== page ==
Yesterday, in EEOC v. United Airlines, Incorporated, (docket number 11-1774, March 7, 2012 (Seventh Circuit)), the United States Court of Appeals for the Seventh Circuit came down with a decision saying that United Air Lines was under no obligation to guarantee a reassignment to a vacant position for an employee that could no longer do the job they were currently in because of a disability, but could with or without reasonable accommodation do the job of a vacant position. The Seventh Circuit relied upon a prior case from 2000, EEOC v. Humiston-Keeling, Inc. 227 F.3d 1024 (7th Cir. 2000) saying that the Americans With Disabilities Act was not violated where the company had a competitive transfer policy.
In this case, EEOC v. United Air Lines had a reasonable accommodation guideline that said an employee who because of their disability can no longer do the essential functions of their current job even with reasonable accommodation could be transferred to an equivalent or lower level vacant position as a reasonable accommodation. However, that process at United Air Lines is competitive. That is, while employees needing accommodations are given preference (they can submit an unlimited number transfer applications, are guaranteed an interview, and receive priority consideration over similarly qualified applicant), the reassignment is not automatic. That is, United Air Lines is free to hire a different individual should there be a superior applicant to the person with a disability. In essence, the Seventh Circuit said that their hands were tied because of prior precedent from 2000. However, this panel of judges invited the entire Seventh Circuit to hear this case, a rehearing en banc, because this panel had doubts as to whether the decision relied upon here was still good law in light of United States Airways Inc. v. Barnett, 535 U.S. 391 (2002)
Thus, the question becomes what did United States Airways Inc. v. Barnett have to say about whether an assignment of a person with a disability to another position is something mandated by the Americans with Disabilities Act. The problem is that United States Airways Inc. v. Barnett is all over the place with respect to whether an employer with a seniority system has the obligation to reassign a person with a disability to another position they are otherwise qualified to do within the company. Depending upon which opinion you read in Barnett you get different answers. For example, Justice Breyer’s opinion in which Chief Justice Rehnquist, Justice Stevens, Justice O’Connor and Justice Kennedy joined said that it would be a very unusual set of circumstances that would require an employer to override a seniority system and mandate that the employer transfer an individual with a disability to another position that they could perform with or without reasonable accommodations. It is not clear how the majority view applies to this case being discussed here since nothing in EEOC v. United Airlines indicates that a seniority system is involved.
Justice O’Connor and Justice Scalia have opinions that are a bit broader in scope than the majority opinion. Justice O’Connor’s concurring opinion with respect to determining when in her opinion an employer would have the obligation to reassign a person with a disability to a position that they could do with or without reasonable accommodation, focused upon whether that position was vacant. That is, if a position was vacant, a position which no employee currently worked in and to which no individual had a legal entitlement, then to Justice O’Connor the employer would have the obligation despite a seniority system to reasonably accommodate the person with a disability by the transfer. Therefore, application of this rule to the case being discussed here would result in the person with the disability being able to transfer into that position as a matter of right, assuming that position was vacant.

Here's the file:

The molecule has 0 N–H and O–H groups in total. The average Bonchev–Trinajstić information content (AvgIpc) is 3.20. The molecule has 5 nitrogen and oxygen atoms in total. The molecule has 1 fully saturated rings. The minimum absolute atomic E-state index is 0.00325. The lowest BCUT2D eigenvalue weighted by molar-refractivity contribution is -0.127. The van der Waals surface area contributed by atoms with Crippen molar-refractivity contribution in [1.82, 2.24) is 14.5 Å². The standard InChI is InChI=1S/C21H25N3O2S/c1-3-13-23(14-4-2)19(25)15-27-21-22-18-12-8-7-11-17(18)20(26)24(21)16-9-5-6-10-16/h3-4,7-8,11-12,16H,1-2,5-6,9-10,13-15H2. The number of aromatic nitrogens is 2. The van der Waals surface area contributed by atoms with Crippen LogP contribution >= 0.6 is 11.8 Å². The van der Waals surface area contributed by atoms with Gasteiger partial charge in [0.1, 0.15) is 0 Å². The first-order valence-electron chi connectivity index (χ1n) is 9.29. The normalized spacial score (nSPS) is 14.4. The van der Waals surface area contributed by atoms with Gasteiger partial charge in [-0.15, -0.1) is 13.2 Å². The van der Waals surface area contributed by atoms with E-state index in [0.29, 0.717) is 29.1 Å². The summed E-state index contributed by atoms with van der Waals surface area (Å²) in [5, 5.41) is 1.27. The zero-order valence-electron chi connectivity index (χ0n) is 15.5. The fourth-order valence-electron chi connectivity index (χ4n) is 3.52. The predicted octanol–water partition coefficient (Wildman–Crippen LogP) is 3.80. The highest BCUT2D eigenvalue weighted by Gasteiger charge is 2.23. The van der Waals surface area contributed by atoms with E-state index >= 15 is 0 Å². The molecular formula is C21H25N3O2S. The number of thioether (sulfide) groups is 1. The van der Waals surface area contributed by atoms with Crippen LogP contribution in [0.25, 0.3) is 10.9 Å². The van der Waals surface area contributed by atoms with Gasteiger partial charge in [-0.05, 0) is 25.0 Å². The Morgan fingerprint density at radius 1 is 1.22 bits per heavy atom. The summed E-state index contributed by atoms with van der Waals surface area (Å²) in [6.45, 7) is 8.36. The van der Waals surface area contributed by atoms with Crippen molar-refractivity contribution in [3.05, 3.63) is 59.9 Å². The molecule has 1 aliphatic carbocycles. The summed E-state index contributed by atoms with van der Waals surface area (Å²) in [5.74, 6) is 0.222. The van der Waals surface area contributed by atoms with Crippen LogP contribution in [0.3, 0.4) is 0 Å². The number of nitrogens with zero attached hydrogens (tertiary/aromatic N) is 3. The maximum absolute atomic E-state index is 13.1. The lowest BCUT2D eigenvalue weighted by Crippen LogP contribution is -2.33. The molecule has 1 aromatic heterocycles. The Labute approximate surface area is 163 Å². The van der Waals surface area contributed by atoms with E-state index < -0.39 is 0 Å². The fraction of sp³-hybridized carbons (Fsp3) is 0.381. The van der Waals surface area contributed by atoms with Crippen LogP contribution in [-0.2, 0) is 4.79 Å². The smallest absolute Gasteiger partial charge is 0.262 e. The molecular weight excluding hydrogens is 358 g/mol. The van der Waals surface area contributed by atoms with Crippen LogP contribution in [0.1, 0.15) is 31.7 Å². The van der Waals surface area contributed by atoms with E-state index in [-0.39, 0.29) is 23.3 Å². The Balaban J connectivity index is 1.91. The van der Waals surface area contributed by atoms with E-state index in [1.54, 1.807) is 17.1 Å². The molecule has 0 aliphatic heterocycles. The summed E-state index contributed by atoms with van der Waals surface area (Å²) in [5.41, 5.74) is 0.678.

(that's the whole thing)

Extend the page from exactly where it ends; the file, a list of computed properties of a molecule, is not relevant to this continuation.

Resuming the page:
Justice Scalia’s dissenting opinion in which Justice Thomas joined has another view on the matter. In his dissenting opinion he said that the Americans with Disabilities Act envisions the elimination of the obstacle of the current position when there was an alternate position freely available. That is, if the person with a disability was qualified for the position he or she was seeking reassignment to and no one else was seeking it or no one else seeking it was better qualified, then the Americans with Disabilities Act demanded that the person with the disability be given that position. In other words, an employer does not have to reassign a person with a disability to an open position if another person has superior qualifications to the person with a disability. In short, if Justice Scalia’s view prevails, then United Air Lines competitive transfer policy, which gives a preference but not an entitlement to the person with a disability would be upheld.
I just heard a CLE (6/18/ 2012) where an EEOC commissioner said that it was their view that a person with a disability seeking reassignment who was otherwise qualified would not have to compete for a job if the job was equal to or lower than their current job. We will see if the courts go along with this.
So where does this leave things. It really comes down to whether at some point the United States Supreme Court adopts the view of Justice O’Connor, no longer on the court, or Justice Scalia, which justice Thomas joined. I long ago gave up predicting how the United States Supreme Court might rule on a matter involving the Americans with Disabilities Act. As a matter of preventive law and good employee relations, Justice O’Connor’s approach bears serious consideration. That said, there is something intuitive about Justice Scalia’s view and considering the changes in the United States Supreme Court, his view could well prevail, though one never knows.